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Ways To Lower Your Monthly Payment

Calculating a loan’s payment allows you to see how it would fit into your monthly budget. If you know you need to borrow money but want to reduce how much you’ll pay, you can lower your costs in the following ways.

Borrow Less Money

Your loan’s principal is the top determining factor lenders use when calculating your monthly payment. Therefore, you can reduce your monthly payment by decreasing the amount of money you borrow.

Of course, this trick won’t work for everyone. For instance, if you need to borrow $1,000 to fix your car, you probably won’t be able to borrow less. However, if you think you can get away with a smaller loan amount, it can help you reduce your monthly payment and the amount of interest you’ll pay over the loan’s lifespan.

Use A Longer Term

The more time you have to pay back the money you owe, the smaller your monthly payment. That’s because the repayment will be broken down into more installments, making each one smaller. You can use the above formulas or a loan calculator to compare different repayment terms.

For instance, if you compare the 60-month repayment term of the previous example to a 72-month term, you’ll notice a significant difference. The 60-month term loan has a $181.92 monthly payment while a 72-month term loan has a $154.18 monthly payment.

Secure A Lower Interest Rate

Another way to lower your monthly payment is to reduce the amount of interest you’ll have to pay. Since personal loans have strict approval requirements, you can increase your chances of getting a lower interest rate by improving your credit score.

Before you apply for a personal loan, you should check your credit report. Look for any errors, incorrect information or outstanding accounts. If you find any of these entries on your report, you can file a dispute or pay off your debts to help boost your credit score.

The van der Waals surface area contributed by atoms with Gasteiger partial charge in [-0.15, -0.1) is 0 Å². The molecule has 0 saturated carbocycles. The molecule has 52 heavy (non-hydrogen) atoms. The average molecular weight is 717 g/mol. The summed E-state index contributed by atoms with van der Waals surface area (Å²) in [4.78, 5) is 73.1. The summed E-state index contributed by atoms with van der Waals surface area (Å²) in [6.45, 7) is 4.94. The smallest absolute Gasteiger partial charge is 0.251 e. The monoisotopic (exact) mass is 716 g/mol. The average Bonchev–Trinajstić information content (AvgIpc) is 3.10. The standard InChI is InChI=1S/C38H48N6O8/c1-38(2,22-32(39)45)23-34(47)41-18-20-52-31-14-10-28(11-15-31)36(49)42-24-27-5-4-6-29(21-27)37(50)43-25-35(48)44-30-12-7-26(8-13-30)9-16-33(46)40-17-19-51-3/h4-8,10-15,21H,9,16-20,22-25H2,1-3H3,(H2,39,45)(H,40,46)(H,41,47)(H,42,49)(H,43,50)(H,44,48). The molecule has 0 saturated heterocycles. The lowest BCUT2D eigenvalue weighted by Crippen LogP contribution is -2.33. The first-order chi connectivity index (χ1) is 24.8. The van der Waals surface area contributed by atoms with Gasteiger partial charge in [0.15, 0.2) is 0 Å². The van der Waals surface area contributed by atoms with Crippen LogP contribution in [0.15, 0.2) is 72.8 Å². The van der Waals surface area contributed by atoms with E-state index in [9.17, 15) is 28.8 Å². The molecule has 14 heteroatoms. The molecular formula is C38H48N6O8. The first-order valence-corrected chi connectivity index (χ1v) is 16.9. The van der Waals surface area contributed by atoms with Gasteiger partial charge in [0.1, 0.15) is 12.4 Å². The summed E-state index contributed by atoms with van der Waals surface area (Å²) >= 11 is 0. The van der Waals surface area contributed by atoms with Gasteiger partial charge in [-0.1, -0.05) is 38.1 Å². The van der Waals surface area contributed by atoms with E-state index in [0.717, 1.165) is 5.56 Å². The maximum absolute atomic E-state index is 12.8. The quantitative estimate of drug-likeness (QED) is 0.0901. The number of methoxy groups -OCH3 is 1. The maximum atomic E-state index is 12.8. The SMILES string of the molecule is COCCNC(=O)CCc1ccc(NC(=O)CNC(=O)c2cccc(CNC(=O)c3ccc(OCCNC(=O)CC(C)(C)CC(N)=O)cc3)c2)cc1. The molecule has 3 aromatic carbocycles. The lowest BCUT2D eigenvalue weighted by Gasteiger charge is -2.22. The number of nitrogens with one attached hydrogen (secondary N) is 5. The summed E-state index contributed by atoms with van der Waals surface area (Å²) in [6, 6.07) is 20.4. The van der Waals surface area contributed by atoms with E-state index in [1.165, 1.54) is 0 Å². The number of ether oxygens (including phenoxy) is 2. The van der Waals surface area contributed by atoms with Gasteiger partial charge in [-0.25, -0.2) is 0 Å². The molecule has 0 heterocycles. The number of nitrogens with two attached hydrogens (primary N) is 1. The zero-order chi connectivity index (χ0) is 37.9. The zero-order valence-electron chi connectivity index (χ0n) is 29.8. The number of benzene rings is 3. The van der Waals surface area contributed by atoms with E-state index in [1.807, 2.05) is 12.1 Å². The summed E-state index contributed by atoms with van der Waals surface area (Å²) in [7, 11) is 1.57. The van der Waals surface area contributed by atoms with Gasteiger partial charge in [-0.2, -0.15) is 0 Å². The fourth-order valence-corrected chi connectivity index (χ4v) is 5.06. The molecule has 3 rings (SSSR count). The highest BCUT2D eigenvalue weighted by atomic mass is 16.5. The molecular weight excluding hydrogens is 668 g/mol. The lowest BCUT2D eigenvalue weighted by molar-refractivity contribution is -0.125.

Find A Lender With Lower Fees

When you get a personal loan, the lender may charge what’s called an origination fee to help cover the administrative costs of creating your loan. However, the exact amount can vary widely from one lender to another. Most fees are typically 1% – 10% of the loan amount.

To help keep your monthly payments low, you can compare lenders based on the fees they charge. You can do this using the APR, because it includes both the interest rate and additional fees.

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Personal Loan Monthly Payment FAQs

Learn more about personal loan monthly payments with the answers to these frequently asked questions.

Can I use the monthly payment formula for other types of loans?

Yes, these formulas can be used on other types of loans, as long as you use the correct one. For instance, you can use the amortizing loan equation to calculate the monthly payment for an auto loan, student loan, home equity loan or fixed-rate mortgage. Or, you can use the interest-only formula to calculate the monthly payment for a balloon loan or interest-only mortgage.

What factors affect my monthly payment?

The main factors that impact a monthly payment are the loan amount, interest rate, repayment period and fees. By adjusting any of these four factors, you can change your monthly payment. For example, if you made a down payment on a car loan, you’d have a lower loan amount and reduce your monthly payment.

How can I calculate the total cost of a loan?

You can estimate the total cost of using a loan by multiplying the monthly payment amount by the number of payments you’ll make over the term. Using the amortizing example above, if you have a monthly payment of $181.92 for 60 months, the total cost would be $10,915. 

What happens if I miss a loan payment?

If you forget to make a monthly payment on your loan, your lender may notify you and perhaps charge you a late fee. If you continue to miss payments, your lender may take more drastic steps. Additional missed payments can cause a loan default, damaging your credit score and creating other financial troubles.

Final Thoughts

While knowing how to calculate a monthly payment on a loan isn’t required to borrow money, understanding the steps involved in the process can make you a more informed consumer. And recognizing the factors that determine a monthly payment can also make it easier to find the right loan for your needs and budget.

If you’re ready to get a personal loan, apply today with Rocket LoansSM to find out what your monthly payment would be. 

Miranda Crace

Miranda Crace is a Senior Section Editor for the Rocket Companies, bringing a wealth of knowledge about mortgages, personal finance, real estate, and personal loans for over 10 years.